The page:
It’s important that parents are consistent and firm in their message and their approach when trying to foster independence. Obviously this is not just a one time fix and you’re not going to see a marked improvement in just one day. It’s going to take some time and this is why consistency is so crucial. With over 13 years of experience I’ve come to understand that what separates parents who experience success from those who don’t is consistency. It just makes sense, parents who can be consistent experience the best results. I often compare this overlooked and under-appreciated attribute to running a long-distance marathon. Fact: Not everyone who runs a marathon ends up finishing it. This is largely due to a lack of consistency or pace.
If you are a runner you understand what I’m saying, if you’re not let me further explain. There are 3 types of marathon runners.
Runner #1: These runners walk the race and never end up finishing within the time limit (usually 6 hours). These runners represent parents who either don’t think there’s a problem or are not willing to put forth the effort to solve the problem.
Runner #2: These runners run the race too hard, don’t have the energy to keep going and eventually burn out. These runners represent parents who put forth a lot of effort, using an approach that doesn’t work and eventually burn out.
Runner #3: These runners have been coached or taught to pace themselves at a speed that is neither too slow nor too fast and finish the entire 26.2 miles. These runners represent parents who consistently use an approach that works with a large support network. Just remember this rhyme: Winners run their race at a healthy pace!
Now ask yourself, which runner are you? Most parents fall into the category of Runner #2… they invest a lot of time and energy using an approach that doesn’t work and are eventually left feeling burned out and hopeless. How do you prevent Burn Out? Simple! By implementing the first two “C’s” correctly! Step 1: Community! Remember, it takes a village to raise a child so recruit some extra help! It’s much easier to maintain consistency if you’re not carrying the full weight on your shoulders. Step 2: Communicate with your son and learn how to do it effectively! We’ve helped hundreds of parents that have been in your exact situation. If you’re committed to winning this race, which I know you are, please call us today and let us help you help your son.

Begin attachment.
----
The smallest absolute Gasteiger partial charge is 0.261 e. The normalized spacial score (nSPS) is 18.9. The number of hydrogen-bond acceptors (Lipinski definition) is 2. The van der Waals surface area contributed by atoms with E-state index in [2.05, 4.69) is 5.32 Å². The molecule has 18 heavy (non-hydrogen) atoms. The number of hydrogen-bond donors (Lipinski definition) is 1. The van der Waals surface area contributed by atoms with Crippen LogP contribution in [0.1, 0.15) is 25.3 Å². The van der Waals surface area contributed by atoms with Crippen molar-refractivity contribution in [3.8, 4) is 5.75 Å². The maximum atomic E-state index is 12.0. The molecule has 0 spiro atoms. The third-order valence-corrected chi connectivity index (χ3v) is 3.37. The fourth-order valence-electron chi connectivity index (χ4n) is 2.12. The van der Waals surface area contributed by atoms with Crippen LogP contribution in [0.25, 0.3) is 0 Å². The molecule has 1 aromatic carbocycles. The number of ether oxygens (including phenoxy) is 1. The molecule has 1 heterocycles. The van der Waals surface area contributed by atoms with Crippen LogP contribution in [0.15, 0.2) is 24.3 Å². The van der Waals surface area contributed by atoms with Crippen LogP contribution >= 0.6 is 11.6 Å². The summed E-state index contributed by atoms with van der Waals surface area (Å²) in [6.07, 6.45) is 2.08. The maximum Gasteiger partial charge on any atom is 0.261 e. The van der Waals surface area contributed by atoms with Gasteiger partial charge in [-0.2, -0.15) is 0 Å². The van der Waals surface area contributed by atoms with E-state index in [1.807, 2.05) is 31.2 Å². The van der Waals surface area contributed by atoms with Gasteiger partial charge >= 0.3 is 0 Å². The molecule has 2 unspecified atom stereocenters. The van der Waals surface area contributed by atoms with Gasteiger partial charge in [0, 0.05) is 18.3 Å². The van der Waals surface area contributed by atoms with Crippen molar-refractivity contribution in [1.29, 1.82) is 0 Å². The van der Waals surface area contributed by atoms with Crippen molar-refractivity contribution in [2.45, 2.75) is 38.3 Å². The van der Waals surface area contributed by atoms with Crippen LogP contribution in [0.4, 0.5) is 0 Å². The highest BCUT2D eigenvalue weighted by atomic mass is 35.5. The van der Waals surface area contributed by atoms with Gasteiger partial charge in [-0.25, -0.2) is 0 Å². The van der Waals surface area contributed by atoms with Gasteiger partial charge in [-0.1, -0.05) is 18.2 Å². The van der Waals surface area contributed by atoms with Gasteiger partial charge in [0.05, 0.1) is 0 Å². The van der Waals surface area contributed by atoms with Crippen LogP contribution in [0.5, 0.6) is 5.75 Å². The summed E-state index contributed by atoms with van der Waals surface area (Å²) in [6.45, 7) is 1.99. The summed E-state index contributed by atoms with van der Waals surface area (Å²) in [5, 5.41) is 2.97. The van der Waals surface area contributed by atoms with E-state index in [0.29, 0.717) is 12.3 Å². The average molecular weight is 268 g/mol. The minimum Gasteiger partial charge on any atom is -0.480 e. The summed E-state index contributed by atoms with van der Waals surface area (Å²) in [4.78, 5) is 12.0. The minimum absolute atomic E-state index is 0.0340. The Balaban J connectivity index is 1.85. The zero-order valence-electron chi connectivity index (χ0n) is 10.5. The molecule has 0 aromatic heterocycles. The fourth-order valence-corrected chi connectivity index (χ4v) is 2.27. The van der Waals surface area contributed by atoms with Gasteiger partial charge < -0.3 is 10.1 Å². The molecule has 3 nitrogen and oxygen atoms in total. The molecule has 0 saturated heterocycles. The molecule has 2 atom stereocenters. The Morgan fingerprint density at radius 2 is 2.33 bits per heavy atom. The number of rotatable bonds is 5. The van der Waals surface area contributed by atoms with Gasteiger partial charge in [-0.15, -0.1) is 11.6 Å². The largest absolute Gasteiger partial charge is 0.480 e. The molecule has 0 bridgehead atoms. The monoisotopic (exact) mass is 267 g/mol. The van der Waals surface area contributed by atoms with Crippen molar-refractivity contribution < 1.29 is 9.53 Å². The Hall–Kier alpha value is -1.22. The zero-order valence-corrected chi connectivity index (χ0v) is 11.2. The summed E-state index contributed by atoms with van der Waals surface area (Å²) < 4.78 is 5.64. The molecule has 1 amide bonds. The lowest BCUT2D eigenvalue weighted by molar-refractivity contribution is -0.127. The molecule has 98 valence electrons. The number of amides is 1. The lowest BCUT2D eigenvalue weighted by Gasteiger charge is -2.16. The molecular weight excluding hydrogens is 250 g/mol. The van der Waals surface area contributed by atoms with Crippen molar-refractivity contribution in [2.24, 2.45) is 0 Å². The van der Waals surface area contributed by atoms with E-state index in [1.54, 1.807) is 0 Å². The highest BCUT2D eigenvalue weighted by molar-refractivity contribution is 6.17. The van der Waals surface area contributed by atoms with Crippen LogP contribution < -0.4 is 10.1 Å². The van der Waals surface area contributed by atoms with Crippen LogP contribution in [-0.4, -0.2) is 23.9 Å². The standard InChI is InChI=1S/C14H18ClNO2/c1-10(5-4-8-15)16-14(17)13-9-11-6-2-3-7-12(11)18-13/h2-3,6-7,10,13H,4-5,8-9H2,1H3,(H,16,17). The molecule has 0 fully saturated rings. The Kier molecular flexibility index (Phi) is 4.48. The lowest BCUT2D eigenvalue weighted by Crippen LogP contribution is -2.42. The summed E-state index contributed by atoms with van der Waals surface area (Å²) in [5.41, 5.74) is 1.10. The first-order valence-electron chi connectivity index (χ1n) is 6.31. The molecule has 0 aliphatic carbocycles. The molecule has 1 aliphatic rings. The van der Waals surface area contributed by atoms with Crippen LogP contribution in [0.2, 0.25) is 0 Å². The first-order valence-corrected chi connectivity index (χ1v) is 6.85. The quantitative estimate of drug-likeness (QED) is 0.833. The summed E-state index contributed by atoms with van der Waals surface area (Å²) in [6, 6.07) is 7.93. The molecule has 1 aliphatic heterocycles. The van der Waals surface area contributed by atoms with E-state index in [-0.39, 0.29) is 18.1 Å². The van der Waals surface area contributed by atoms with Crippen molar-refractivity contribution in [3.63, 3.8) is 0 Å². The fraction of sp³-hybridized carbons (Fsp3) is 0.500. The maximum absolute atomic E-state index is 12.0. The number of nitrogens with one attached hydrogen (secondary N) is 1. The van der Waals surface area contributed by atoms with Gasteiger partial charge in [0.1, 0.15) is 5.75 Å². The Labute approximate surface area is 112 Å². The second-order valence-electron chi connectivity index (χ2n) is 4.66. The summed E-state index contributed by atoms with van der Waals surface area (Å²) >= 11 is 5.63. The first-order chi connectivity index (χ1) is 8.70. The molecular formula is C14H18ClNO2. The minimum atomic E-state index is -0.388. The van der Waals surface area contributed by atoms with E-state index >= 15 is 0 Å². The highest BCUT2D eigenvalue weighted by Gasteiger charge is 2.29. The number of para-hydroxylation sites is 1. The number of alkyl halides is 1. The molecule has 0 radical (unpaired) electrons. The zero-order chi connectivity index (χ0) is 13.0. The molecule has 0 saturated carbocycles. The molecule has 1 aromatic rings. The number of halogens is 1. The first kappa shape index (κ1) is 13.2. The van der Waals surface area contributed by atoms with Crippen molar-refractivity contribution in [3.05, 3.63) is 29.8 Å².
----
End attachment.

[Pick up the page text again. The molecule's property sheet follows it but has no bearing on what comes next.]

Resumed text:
A Quick Summary:
The 4 “E” factors that we’ve found to be the most effective in catapulting young men to independence is Environment, Engagement, Education, and Experience. We feel the 2nd most important factor out of the 4 is Engagement. We learned that Engagement is a process not simply a state of being: committed and emotionally involved. We further learned that the process of engagement is most effective when approached utilizing the 3 C’s: Community, Communication and Consistency.
Next week we will be learning about the 3rd ‘E’ factor that will help your son achieve independence… Education! So stay tuned!
A thank you to all our readers! We know there are a variety of different programs and approaches out there today for emerging adulthood and we sincerely appreciate parents like you who invest their time and energy toward improving themselves and their families. We hope you found this information to be both empowering and useful to help your son achieve independence. Please take a second to leave a comment below. Thank you!
About The Author
Brook Price dedicated himself to helping others early in his life. He grew up in Sunny Orange County California, then joined the Marine Corps at the age of 21 serving five and half years as a helicopter crew chief and then as chief accountant. His journey with this type of work began when he volunteered as a Young Marines Instructor during his time in the Marines, helping kids get off the street, improve their lives and develop as a leader. After his tour Brook left the Marines to pursue a career in experiential therapy by attending Southern Utah University where he majored in outdoor recreation with a minor in psychology.
Brook has seventeen years experience working for a variety of different therapeutic and transitional programs across the nation. His thirst for knowledge drove him to learn and study successful therapeutic models and programs across the country, most notably Outward Bound. Brook has experience working with therapeutic, residential, military, wilderness and transitional programs for adults and adolescents.
You can also find me on Google+